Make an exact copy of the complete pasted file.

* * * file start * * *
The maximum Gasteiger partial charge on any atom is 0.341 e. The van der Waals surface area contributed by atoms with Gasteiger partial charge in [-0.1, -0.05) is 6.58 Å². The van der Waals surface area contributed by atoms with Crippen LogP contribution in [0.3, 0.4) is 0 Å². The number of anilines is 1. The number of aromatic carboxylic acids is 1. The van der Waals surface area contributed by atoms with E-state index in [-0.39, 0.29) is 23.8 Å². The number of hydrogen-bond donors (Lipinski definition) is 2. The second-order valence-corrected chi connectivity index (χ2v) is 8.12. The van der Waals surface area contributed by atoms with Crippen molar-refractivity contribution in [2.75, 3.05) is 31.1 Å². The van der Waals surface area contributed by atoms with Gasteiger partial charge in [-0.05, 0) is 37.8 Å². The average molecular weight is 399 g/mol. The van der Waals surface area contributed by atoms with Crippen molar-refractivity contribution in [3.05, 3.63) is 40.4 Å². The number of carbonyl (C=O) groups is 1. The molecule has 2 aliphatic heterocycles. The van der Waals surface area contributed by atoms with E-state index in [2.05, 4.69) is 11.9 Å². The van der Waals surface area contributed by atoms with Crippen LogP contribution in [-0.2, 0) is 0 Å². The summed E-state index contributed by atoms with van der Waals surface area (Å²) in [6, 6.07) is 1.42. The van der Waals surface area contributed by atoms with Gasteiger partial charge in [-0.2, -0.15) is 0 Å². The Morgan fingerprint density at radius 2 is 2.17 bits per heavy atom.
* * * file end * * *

The maximum Gasteiger partial charge on any atom is 0.341 e. The van der Waals surface area contributed by atoms with Gasteiger partial charge in [-0.1, -0.05) is 6.58 Å². The van der Waals surface area contributed by atoms with Crippen LogP contribution in [0.3, 0.4) is 0 Å². The number of anilines is 1. The number of aromatic carboxylic acids is 1. The van der Waals surface area contributed by atoms with E-state index in [-0.39, 0.29) is 23.8 Å². The number of hydrogen-bond donors (Lipinski definition) is 2. The second-order valence-corrected chi connectivity index (χ2v) is 8.12. The van der Waals surface area contributed by atoms with Crippen molar-refractivity contribution in [2.75, 3.05) is 31.1 Å². The van der Waals surface area contributed by atoms with Gasteiger partial charge in [-0.05, 0) is 37.8 Å². The average molecular weight is 399 g/mol. The van der Waals surface area contributed by atoms with Crippen molar-refractivity contribution in [3.05, 3.63) is 40.4 Å². The number of carbonyl (C=O) groups is 1. The molecule has 2 aliphatic heterocycles. The van der Waals surface area contributed by atoms with E-state index in [2.05, 4.69) is 11.9 Å². The van der Waals surface area contributed by atoms with Crippen LogP contribution in [-0.2, 0) is 0 Å². The summed E-state index contributed by atoms with van der Waals surface area (Å²) in [6, 6.07) is 1.42. The van der Waals surface area contributed by atoms with Gasteiger partial charge in [-0.2, -0.15) is 0 Å². The Morgan fingerprint density at radius 2 is 2.17 bits per heavy atom.